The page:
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CONTINUED nOM PA.Q* FOt?3.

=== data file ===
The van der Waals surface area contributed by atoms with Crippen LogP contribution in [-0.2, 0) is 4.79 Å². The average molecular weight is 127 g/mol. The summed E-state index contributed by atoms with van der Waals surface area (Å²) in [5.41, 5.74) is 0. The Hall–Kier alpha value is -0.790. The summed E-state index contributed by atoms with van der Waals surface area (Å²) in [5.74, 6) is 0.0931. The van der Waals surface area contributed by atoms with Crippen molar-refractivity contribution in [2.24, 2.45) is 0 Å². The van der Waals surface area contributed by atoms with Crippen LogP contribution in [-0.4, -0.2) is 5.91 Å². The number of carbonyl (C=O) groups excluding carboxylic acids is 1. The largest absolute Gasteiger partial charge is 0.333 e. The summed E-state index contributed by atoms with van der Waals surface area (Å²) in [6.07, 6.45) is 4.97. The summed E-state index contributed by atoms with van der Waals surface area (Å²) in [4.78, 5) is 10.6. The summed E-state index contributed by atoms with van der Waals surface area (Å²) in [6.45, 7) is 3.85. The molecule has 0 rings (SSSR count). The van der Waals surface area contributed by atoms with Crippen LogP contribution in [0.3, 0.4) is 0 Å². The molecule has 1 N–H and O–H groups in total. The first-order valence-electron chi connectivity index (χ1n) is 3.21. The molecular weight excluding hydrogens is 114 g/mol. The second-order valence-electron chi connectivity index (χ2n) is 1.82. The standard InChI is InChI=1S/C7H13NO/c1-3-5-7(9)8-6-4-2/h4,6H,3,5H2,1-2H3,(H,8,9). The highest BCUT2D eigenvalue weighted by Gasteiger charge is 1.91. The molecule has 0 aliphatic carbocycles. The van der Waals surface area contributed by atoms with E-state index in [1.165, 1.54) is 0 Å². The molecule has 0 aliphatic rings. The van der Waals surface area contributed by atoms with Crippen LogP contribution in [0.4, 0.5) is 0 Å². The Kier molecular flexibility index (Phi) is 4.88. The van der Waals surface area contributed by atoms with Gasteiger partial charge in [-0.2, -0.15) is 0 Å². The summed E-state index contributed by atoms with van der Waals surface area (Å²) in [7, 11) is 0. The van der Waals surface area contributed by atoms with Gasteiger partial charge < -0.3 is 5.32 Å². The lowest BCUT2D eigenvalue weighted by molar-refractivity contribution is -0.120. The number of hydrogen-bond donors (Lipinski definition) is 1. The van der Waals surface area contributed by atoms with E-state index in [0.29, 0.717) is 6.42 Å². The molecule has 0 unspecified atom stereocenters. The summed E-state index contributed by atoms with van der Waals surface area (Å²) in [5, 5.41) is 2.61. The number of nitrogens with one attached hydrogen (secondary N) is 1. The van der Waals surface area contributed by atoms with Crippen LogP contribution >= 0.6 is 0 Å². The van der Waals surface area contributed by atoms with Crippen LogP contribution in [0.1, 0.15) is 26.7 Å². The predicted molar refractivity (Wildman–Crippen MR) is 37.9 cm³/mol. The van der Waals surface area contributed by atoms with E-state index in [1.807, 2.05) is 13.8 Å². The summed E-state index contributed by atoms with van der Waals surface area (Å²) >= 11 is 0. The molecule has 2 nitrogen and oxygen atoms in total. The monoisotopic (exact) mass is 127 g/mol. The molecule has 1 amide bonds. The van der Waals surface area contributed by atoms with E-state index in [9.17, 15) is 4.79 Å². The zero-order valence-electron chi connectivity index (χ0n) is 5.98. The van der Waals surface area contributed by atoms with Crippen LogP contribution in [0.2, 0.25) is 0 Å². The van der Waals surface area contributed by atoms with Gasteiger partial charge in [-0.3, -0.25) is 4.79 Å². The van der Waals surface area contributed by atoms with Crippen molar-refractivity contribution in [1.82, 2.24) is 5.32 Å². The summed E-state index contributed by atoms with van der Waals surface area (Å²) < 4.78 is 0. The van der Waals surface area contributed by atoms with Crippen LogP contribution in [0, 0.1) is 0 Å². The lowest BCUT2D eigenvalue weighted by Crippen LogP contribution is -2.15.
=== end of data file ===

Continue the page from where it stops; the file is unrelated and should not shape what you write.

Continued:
comparable to what she has done for Washington. The Thames, al though It fills up pretty well at high tide. Is nowise comparable for vol ume or beauty of surroundings to your own Potomac." Just at present people In Wash ington are busy trying to find out lust how to entertain the royal i,?iits who are scheduled to come over here by and by; Just how they ought to be addressed:'Just what precedence should be observed and the like. These details seem entire- ! ly silly and inconsequential until thty suddenly become terribly im portant upon the realization that if anything goes wrong or isn't done Just according to regulations, there may be international misunder standings and serious results. The average person scarcely stops to think that if a nation wants to show its disapproval of . t' er na-I tion. a tiny little snub 01 mi - of its I distinguished citixen*. lia* that ef-i feet. And a tiny breach of etiquette 1 can easily be mistaken for a deliber- i ate discourtesy. If rules and regu- I lations are strictly followed, no1 matter how unimportant they may seem, then all goes well and the guests depart delighted. But Wash ington does not have royal visitors every day in the week and doesn't know the rules any too well. DIFFERENT STANDARDS result op the war. Perhaps in no way has the dif ference in standards brought about by the great war been more clearly evinced than by the visits of the two gentlemen who were in Washing ton recently. One. the President-elect of a Sout* American republic, came as an offi cial guest and was wonderfully en tertained as such; the other, a scion of a royal house in Europe, came quite unostentatiously as a private citizen and put himself up at one of the hotels, and all entertaining don? for him wan the s mple. informaT hospitality of a few personal friends or mutual friends o' personal ao quainances. Dr. Pesaoa. president-elect of Brn s?l. his wife, his daughter and his suite were the raison d'etre for some of the most elaborate and brilliant functions of the year. Prince Aage of Denmark came here not exactly incognito, but merely as a private traveler, taking in the sights of the national capital as he passed on en route to other cities in his American tour. I'ncle Sam was a host to the former, and the Danisa minister. M Brun. and his collea gues of the Danish legation and cir cle of intimate friends saw to It that the prince was not dull whit* in Washington. However, the whole thing was a bit upsetting, and nobody knows now Just what the program will be for the other royal guests who are du*? in Washington in the near future. Of course, some are coming with all sails set. a* one might say. and all standards blowing in the wind, and for them the nation will give of its best in formal, punctilious ceremony, i as well as generous hospitality; but suppose, for instance, some of the royal visitors choose to rome. as did Prince Aage. Just as pla?n travelers. What w;ll the method of procedure be? is the question ask<?d over tea-I cups and at the clubs. Well, the! more the speculation the more the I Interest, and so society is quite con- f tent to quietly await developments. ; In the meantime the rumors anent ? prospective visitors grow apace, and; now it is whispered that even the ? King and Queen of Italy may come' to the United States. It is generally; understood that besides and King' and Queen of Belgium and the Prince ' of Wales, th" Queen of Rumania! and the President of France and' Madame Poincare may also be Uncle'. Sam's guests this summer or early autumn, and the interest manifest gives a stimulus to all social activi ties. Already the effect of the news of th#? forthcoming roj a! visits has been felt in the city life, and houses and apartments are being sought for eagerly thus early for next autumn, for it is felt that Washington, as a winter resort, will be more than ever desirable. Another mission is on its way! Yes. th*y do seem to be endless, don't they* This one is an Abyssinian mission of three members, which is en route to New York with congratulations of Abyssinia on the victory of the allied and associated nations in the war. an announcement by the State Depart ment said. The mission has already Mrs. Truman H. Newberry, wife of the new Senator from Michi gan. She has gone to Watch Hill for the summer. 'extended similar congratulations to the other governments. i Another interesting visitor will be ;the Countess Nada Torby. one of the most beautiful women in England, who j is expected to visit America soon, ac cording to a report from London. : Countess Nada Torby is the daughter of the famous Countess Torby. who became the morganatic wife of Grand iDuke Michael of Russia, who was ex iled by the Czar. The mother was the morganatic daughter of Prince Nicho las of Nassau by his union with the daughter of the great Polish patriot, 'Pushkine. , | One realized, in spite of the large number who have gone a^ray, how many really had remained' at home I when they saw the crowds at the celebrations on Friday last. FORTY-THREE NATIONS I3f THE ( ELEBRATIOX. Forty-three nations participated in' the celebration of peace here Friday under the auspices of the j W ar Camp Community Service, i their representatives including am bassadors and other members of the embassy and legation staffs. A dumber of the diplomats, notably the Japanese charge d'affaires and the Danish minister, entertained in formally for those taking part in their respective features in the pageant. Delay in signing the peace not only prevented the personal atten dance of the President, but also de stroyed the expectation that Mar shal Koch might visit the United States for the Fourth. Marshal Foch. Gen. Pershing. Field Marshal llaig, of Great Britain, and other actors in the war, were asked to send greetings to America on this occasion. Crowds similar to inaugural though were to be seen in Wash ington. Maj. Raymond Pullman, Superintendent of the Metropolitan Police, made elaborate preparations to handle them. A feature of the parade were fifteen bands and a chorus of 15,0^0 voices ?r sang a hymn of joy over the return of peace. Among the forty-three nations that participated in the exercises was Russia and it was significant that the representation was that of a government that no longer exists. Different nations which for the first time in their history partici pating in a national birthday cele bration, were: France, Brazil, Spain, Italy, Mex ico, Russia, Great Britain, Japan. Chili. Argentina, Peru, Portugal, Polivia, Norway, Guatemala, Swed en,* Denmark, Cuba. Venezuela, China, Panama, Ecuador, Belgium, Colombia, Switzerland. Greece, Hon duras, Ntaaram Montenegro. Para guay, Uruguay, Netherlands, Serb*, Croats and Slovenes, Hayti. Salva dor, Rumania, Persia, Poland, Llthunia Csecho-Sslovsltia, Finland. Before Congi^wa adjourned they con firmed the appointment of Hugh Gib son as minister to Poland, one of the appointments that, they have delayed in sett line- Another is that of Ben ton McMillin which will have to wait until Congress convenes again on July 8. The American Society of Peru has initiated a movement to have Benton McMillin. the American min ister. retained there as ambassador. (Minister McMillin recently was nomi nated by President Wilson to be min ister to Guatemala. The society, com posed of Americans throughout the Peruvian republic, at a meeting last week unanimously authorised its board of managers to send this cable gram to President Wilson: "The American Society of Peru sin cerely regrets the possible loss of Benton McMillin as American minis ter and wishes to inform the Presi dent of the United States that Mr. McMillin's appointment as ambassa dor here will be most gratifying to members of this society." Peruvian newspspers have indorsed the suggestion. CHARLES J. VOPICKA TO WRITE EXPERIENCES. Tou will be interested to know, I am sure, that Charles J. Vopicka. of Chicago. American Minister to Ru mania. has arrived in Paris from Bu charest on his way to the United States, where he intends to spend sev eral months' vacation. A* Minister jointly to Rumania, Bulgaria and Serbia and representa tive of the various allied interests In Bulgaria. Mr. Vopicka has had many remarkable war experiences which he later expects to condense Into a book of memoirs. For the present,, how ever, owing to the violent political contentions now rending eastern En rope, he prefers not to make a state ment until he has conferred with President Wilson. He speaks Ave languages, and says that It would have been impossible for him to carry on his work without ihem. particularly French, which is spoken by nearly every well educated person in eastern Europe. It is his opinion that the United States will no longer be able to have one Minister accredited to the three countries, but that we must be rep resented by a Minister in each. It Is an interesting rumor that Capt. Walter R. Gherardi, commander of the battleship New Jersey, will be the first United States representative in Berlin when diplomatic relations with Germany are resumed. Capt. Ghe rardi was naval attache at Berlin from 19^3 until the outbreak of the war. It was said at the State Depart ment that before an Ambassador to Germany is named the American Em bassy in Berlin will be opened with a chsrsre d'affaires at head of i?, and possibly with army and navy attaches. The State Department would not con firm the report that Capt. Gherardi will be appointed charge d'affaires. I know Mrs. Gherardi would Just love it. She was so delighted. I re call, when her husband was ap pointed naval attache at Berlin, which was then one of the most j interesting capitals of the world. But they were doomed to disap pointment and saw practically noth ing of the social life there because the war broke out before they had been there a year. They are both now in Newport where the captain is on duty. They were stationed in Washington for a long time: were on duty here at the time of his ap pointment to Germany, in fact. I remember Mrs. Gherardi particular ly at the navy roller-skating club that used to meet once a week at the Arcade in the days when roller skating was so fashionable. That club was a very exclusive affair and lots of fun. The members leased I the whole rink for every Wednes j day afternoon. I think it was. I Iremembtr Gertrude Gordon used to I fro ther*? quite often and was always j extremely popular: the men Just I flocked around her. Yes. I mean the present Mrs. Cary Grayson. Mrs. I I. T. Mann was another regular at ! tendent: also 12**. Frank Friday ! Fletcher, wife of the admiral. Count CONTINUED ON PAfiE SIX. Beautify the Complexion ^ ^ m tIK UATI f N*d'no'* CREAM t-aA *i? leap Km EKooutD m -nnuuiiu Omruatti to Now** tu, freckles, fdmpiea, VjZ. / lirer-?poti, etc. Ems, N ann twenty iijx. Rid* torn end Mmsc, ef iraputltiet. | Ltim t1?. ikin cleu, ?oft, Leekhy. I Two dies. Said by leading toilet coua> I Mr* or mail." J NATIONAL TOtlMT COMPANY, Y? 1 k U have the same Washerwoman the balance of your life when you buy a GEYSER WASHING AND WRINGING MACHINE Free Trill In Your Home PHONE MAIN 7320 ?And you'll get better service, cleaner clothes, more j economical washing than you've ever enjoyed before. The Geyser is the peer of its class?compact, quick, simple to operate and economical as well. It is the small est Machine of anything like its capacity that is made. A wash of 152 miscellaneous pieces is ready for the line within an hour. Any woman who thinks anything of saving herself, and conserving her health, owes it to herself to investigate the GEYSER. Pay $10 Cash; Balance Monthly. CARROLL ELECTRIC CO. 714 12th Street Main 7320 Electrical, Mechanical, Automobile Supplies, Domestic Appliances ? , . ' ' ' ; Our entire ?tock of Fine Baby Carriage*. Strollers and Go-Carts reduced from 10 t* 25 per ceit Fireless Cookers The best that money can buy. Fully equipped, ready for use. Prices as low as $1730 FOR THE PORCH Solid Maple Porch Rocker, high back, double woven seat Special $3J0 Large double size Porch Swing $7-54 Large Grey Porch Hammock, with adjustable head rest, complete with chains and mattress. Special....... $17.50 THE LINEN SHOP Fum"ca'rpet, 7 aix6 "tleventl) Streets L"u?>uury Carpets STORE HOURS: 8:30 TO ? t. M. m Linens * LJpho CLOSED ALL DAT &AYURDAY REFRIGERATORS Three-door BOHN 1CTC0 REFRIGERATOR, like illustration; solid oak rounded corners, seamless interior of baked enamel. Special $42.00 Special Apartment-size 1CTC0 REFRIGERA- 00 The Genuine BOHN SYPHON REFRIGERATORS cost no more than the ordinary kmi V cial BOHN SYPHON REFRIGERATOR; regular price. $80.00. Special QQ Special BOHN SANITOR REFRIGERATOR, solid oA case, seamless por- iQ ?A celain interior; regular price, 68.00. Special price CEDAR CHESTS We are offering three SPECIAL size genuine solid Cedar Chests (no Veneers), of good sub stantial construction and fine finish. Medium size $14.00 Large size \..$25.00 . Extra large size 127.00 For Monday only we place on sale the following merchandise at prices less than wholesale cost today. Limited quantities in some cases require us to state? No Phone Orders Accepted -?-All Sales Final 100 dozen Huck Towels, hemmed and hemstitched; pure linen and half-linen and cotton; plain and figured huck; Guest, medium and large sizes. Values up to 75c each. Choice, 50c Each 25 dozen Scalloped Embroidery Edge and Hemstitched Huck, eyelet edge towels. 50c values. Choice, 25c Each Bleached Turkish Bath Towels, white and some colored bor ders. Very absorbent, perfect woven towels. Regular 35c Towels, 19x38 inches. Special.... EOc Each Regular 59c Towels, 20x39 inches. Special.... 39c Each Regular 59c Towels, 21x40 inches. Special. ... 39c Each Regular 65c Towels, 22x39 inches. Special.... 45c Each Regular 75c Towels, 21x42 inches. Special.... 50c Each Regular 80c Towels, 22x39 inches. Special.... 59c Each Regular $1.25 Towels, 27x48 inches. Special.... 85c Each Regular $1.50 Towels. 27x48 inches. Special. ... 85c Each 10 dozen Hemmed Pequot Bleached Sheets, torn size. 54x90 inches $1.25 Each 25 dozen Hemmed Bontex Pillow Cases, torn size. 45x36 inches 35c Each \ 5 dozen Hemmed Pequot Bolster Cases, torn size, 45*72 inches 7Sc Each 10 dozen Hemmed Bontex Bleached Sheets, torn size. 63x99 inches $1.35 Each 16 Pieces Colored Striped Genuine Kiddie Cloth. Regu larly 59c 35c Yaid 6 Pieces Plain Colored 38-inch Voile?peach, lemon, reseda, black, orange and Nile. Regularly 50c 2Sc Yard 20 Pieces Genuine English Plaid Ginghams. 32 inches wide. Formerly 75c yard 45c Yatd 60 dozen odd Women's Pure Linen Handkerchiefs, plain Cambric and sheer linen; white and colored hand-embroidered designs; Madeira hand-scalloped and embroidered handkerchiefs. Values up to 75c each. Choice, 39c Each Art Needlework Salon $1.75 Stamped Nainsook Gowns. Special 85c Ea $1.85 Stamped Flesh Nainsook Combinations. Special. $1.00 Ea $2.75 Stamped Flesh Nainsook Gowns. Special $135 Ea $2 to $2.75 Stamped Flesh and White Billie Burke's.$1.35 Ea Drapery Dept. Stenciled Crash Table Covers, 48 inches square; regu larly $2.00. Special. $1.45 each. Same designs in round comers, 25 and 40 inches in diameter; regularly $1.00 and $1.75 each. Special. 99c apd $1.35 each. Stenciled Pillow Covers, 18x23 inches; regularly $1.00, Special, 69c each. Remnants of Voile and Net, I to 3 yards each. Spe cial. 15c yard. Clearing Sale Prices For Summer Rugs Grass Rags at Vi the Usual Prices. 8x10 $5.75 AV2x7y2 ... $2.75 6x9 $4.25 36x72 $1.45 9x12 $6.75 All are figured rugs in desirable blues, tans and greens. Heavy Quality Fiber Rags. 9x12 $12.85 4^x7/z ... $5.75 8.3110.6 ...$11.75 36x72 $2.75 6x9 $7.50 30x60 $2.25 Neat stenciled designs and attractive colorings. Very Heavy Quality Square and Oval Rush Rugs 9x12?$35.00, $32.00 and $28.00. Regular $60.00, $55.00 and $3730 qualities. 8x10?$32.00, $28.00 and $1730; 4</2*7'/2 ...$12.75 36x72 $730 27x54 $430 Lot tf Simmer Rags, Fiber aad Grass Close-out price, $135 ,36x72, 30x60. 27x54 Fiber Rigs, 4.6x7.6. $7 and $8.00 values, special, $235. Ecru Curtain Madras. 45 inches wide; desirable for summer bedroom curtains; regularly 45c yard. Special. 33c yard. Aerolux Porch Shades Add a room to your house by equipping your porch with Aerolux Shades. Colors- Brown, olive and dark green. All 7 feet 6 inches long. Prices from $230 te $1230 each, according to width. Special Value in Poplin ? 36-inch Poplin, plain colors, in brown, gold, rose and olive; desirable for window overdraperies; also for n covers; worth 75c md 90c yard. Special, 50c yart ?? Cretonnes Table of especially good patterns, selected from ear regular $1.00 line; various color combinations. Special, 79c yard. ?